"It's an opportunity for brands to tell more engaging stories on Facebook than they can now... It puts them more in control of their content," points out Ian Schafer, CEO of highly respected social media agency Deep Focus, in an interview with Mashable's Sam Laird. Timeline, with its continual exchange of photos, videos, comments, promos and other posts, is built around a near real-time dialogue between brands and their fans. At the end of the day, this represents a far more powerful promotional tool than a default landing page, no matter how well designed it may be.
Business owners themselves stand to reap the biggest benefits from Facebook's changes. Instead of draining marketing budgets on agencies and third-party apps to customize the look and feel of tabs, companies can focus on the important stuff: pushing out quality content through their own Timeline. Style gives way to substance, suggests Mashable's Lauren Indvik, allowing companies to devote fewer resources to developing tabs and "more to the content that appears on their walls."
And for brands, content - not a splashy landing page - is the key to the real prize. Even the best Facebook Page, after all, draws only limited traffic (How many people do you know intentionally go to the Coca-Cola (CKE) Page or the Red Bull Page or the Billy Bob's Dry Cleaning Page?). The true objective for brands is to get their updates to show up on users' own walls, in their personal news feeds right next to mom's lasagna recipe and funny cat videos. This is where people actually spend time on Facebook. This is where messages - viewed by our own friends, family and colleagues - have greatest impact and credibility. This is where posts are commented on, shared and reshared and viral effects kick in.
The only way for a brand to make the leap from its own Page to the intimacy of users' news feeds is by posting interesting and timely content. (Exactly how this jump happens is a tightly guarded Facebook mystery, but it's linked to how often users have liked and commented on a brand's posts before). In other words -- no matter how nice a Facebook Page looks -- if a business doesn't have anything engaging to say, it's never going to get the views that matter. With the demise of Facebook tabs, that's true now more than ever.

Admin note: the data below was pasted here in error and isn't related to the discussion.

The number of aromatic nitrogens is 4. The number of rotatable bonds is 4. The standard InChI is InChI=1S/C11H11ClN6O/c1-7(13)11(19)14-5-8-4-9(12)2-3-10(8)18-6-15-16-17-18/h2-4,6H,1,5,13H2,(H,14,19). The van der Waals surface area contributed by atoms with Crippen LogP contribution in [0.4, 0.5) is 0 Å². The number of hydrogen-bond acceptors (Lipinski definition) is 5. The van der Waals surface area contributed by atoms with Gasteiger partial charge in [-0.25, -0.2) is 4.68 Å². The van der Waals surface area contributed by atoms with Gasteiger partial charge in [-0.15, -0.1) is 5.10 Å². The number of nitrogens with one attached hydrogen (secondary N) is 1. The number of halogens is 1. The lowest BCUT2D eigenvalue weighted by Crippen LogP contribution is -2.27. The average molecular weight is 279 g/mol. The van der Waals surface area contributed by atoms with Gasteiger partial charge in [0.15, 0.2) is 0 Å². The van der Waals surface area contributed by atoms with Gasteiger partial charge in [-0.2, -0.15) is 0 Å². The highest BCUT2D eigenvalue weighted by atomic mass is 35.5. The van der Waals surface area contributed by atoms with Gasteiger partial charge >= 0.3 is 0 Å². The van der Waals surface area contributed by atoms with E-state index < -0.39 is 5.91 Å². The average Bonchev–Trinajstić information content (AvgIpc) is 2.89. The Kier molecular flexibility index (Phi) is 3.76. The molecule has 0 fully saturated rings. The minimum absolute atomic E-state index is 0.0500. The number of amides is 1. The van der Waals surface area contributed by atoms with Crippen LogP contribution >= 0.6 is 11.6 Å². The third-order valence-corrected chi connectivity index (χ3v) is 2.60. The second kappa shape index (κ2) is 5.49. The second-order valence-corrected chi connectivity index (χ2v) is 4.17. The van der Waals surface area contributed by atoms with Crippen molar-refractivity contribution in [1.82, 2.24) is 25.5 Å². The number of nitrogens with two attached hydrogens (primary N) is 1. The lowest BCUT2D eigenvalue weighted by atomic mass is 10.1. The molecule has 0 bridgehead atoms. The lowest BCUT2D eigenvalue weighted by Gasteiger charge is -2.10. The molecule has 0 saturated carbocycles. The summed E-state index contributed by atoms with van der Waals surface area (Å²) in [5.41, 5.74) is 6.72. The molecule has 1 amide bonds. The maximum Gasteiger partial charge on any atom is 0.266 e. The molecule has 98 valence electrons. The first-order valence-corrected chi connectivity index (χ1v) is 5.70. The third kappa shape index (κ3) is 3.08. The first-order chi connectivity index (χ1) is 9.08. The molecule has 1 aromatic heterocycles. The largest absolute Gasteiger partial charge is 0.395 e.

Accordingly, in marketing departments focus is shifting from apps that handle the mechanics of Page building and maintenance to apps that get the right content to the right people at the right time. Products centered on tab building (Vitrue, Buddy Media, Context Optional, Involver) are taking a backseat to social media management systems that streamline content publishing and improve how companies respond to user comments (CoTweet, HootSuite, TweetDeck). While none of these tools will write your posts or tweets for you, the best of the bunch can actually schedule optimal times for posting and geo-target messages at specific users. Some include sophisticated listening tools to monitor mentions on Facebook and other networks for fast response. Others let whole teams collaborate on creative social messaging campaigns.
Fancy page-builders -- a short-lived, billion-dollar industry -- are ceding to social media management systems that nurture a rich, relevant and continuously updated Timeline. This dialogue is the heart of social media. Facebook knows it. So let's pay our respects: Tabs are dead. Long live the Timeline.
Ryan Holmes is the CEO of HootSuite, a social media management system with four million users, including 79 of the Fortune 100 companies. In the trenches everyday with Facebook, Twitter and the world's largest social networks, Holmes has a unique view on the intersection of social media and big business.